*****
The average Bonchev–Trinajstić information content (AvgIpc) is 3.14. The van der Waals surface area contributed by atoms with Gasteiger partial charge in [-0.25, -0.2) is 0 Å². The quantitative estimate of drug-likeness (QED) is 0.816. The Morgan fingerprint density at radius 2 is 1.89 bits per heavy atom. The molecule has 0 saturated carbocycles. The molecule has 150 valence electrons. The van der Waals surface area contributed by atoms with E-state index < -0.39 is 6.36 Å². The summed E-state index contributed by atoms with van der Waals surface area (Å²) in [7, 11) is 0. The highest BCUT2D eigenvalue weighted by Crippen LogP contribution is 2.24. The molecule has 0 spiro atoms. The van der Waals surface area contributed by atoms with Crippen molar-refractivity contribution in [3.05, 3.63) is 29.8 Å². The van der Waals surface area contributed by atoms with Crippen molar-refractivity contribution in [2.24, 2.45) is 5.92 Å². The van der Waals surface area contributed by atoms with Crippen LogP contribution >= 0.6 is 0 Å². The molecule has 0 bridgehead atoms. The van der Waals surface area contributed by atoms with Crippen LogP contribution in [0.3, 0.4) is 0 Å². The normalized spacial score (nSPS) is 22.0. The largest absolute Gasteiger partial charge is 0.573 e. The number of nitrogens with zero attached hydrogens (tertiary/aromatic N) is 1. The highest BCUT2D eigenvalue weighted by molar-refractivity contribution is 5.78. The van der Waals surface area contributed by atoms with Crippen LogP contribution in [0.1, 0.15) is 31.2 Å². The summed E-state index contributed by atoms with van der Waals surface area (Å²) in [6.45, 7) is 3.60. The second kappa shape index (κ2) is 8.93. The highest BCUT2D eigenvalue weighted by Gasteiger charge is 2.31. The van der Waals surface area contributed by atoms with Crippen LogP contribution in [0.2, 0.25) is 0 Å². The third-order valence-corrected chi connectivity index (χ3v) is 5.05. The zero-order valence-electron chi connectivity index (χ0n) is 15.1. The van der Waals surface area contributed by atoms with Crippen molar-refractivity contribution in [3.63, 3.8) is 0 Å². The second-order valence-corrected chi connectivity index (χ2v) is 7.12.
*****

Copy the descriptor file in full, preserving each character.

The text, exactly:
The average Bonchev–Trinajstić information content (AvgIpc) is 3.14. The van der Waals surface area contributed by atoms with Gasteiger partial charge in [-0.25, -0.2) is 0 Å². The quantitative estimate of drug-likeness (QED) is 0.816. The Morgan fingerprint density at radius 2 is 1.89 bits per heavy atom. The molecule has 0 saturated carbocycles. The molecule has 150 valence electrons. The van der Waals surface area contributed by atoms with E-state index < -0.39 is 6.36 Å². The summed E-state index contributed by atoms with van der Waals surface area (Å²) in [7, 11) is 0. The highest BCUT2D eigenvalue weighted by Crippen LogP contribution is 2.24. The molecule has 0 spiro atoms. The van der Waals surface area contributed by atoms with Crippen molar-refractivity contribution in [3.05, 3.63) is 29.8 Å². The van der Waals surface area contributed by atoms with Crippen molar-refractivity contribution in [2.24, 2.45) is 5.92 Å². The van der Waals surface area contributed by atoms with Crippen LogP contribution >= 0.6 is 0 Å². The molecule has 0 bridgehead atoms. The van der Waals surface area contributed by atoms with Crippen LogP contribution in [0.3, 0.4) is 0 Å². The normalized spacial score (nSPS) is 22.0. The largest absolute Gasteiger partial charge is 0.573 e. The number of nitrogens with zero attached hydrogens (tertiary/aromatic N) is 1. The highest BCUT2D eigenvalue weighted by molar-refractivity contribution is 5.78. The van der Waals surface area contributed by atoms with Crippen LogP contribution in [0.1, 0.15) is 31.2 Å². The summed E-state index contributed by atoms with van der Waals surface area (Å²) in [6.45, 7) is 3.60. The second kappa shape index (κ2) is 8.93. The highest BCUT2D eigenvalue weighted by Gasteiger charge is 2.31. The van der Waals surface area contributed by atoms with Crippen LogP contribution in [0.2, 0.25) is 0 Å². The third-order valence-corrected chi connectivity index (χ3v) is 5.05. The zero-order valence-electron chi connectivity index (χ0n) is 15.1. The van der Waals surface area contributed by atoms with Crippen molar-refractivity contribution in [3.63, 3.8) is 0 Å². The second-order valence-corrected chi connectivity index (χ2v) is 7.12.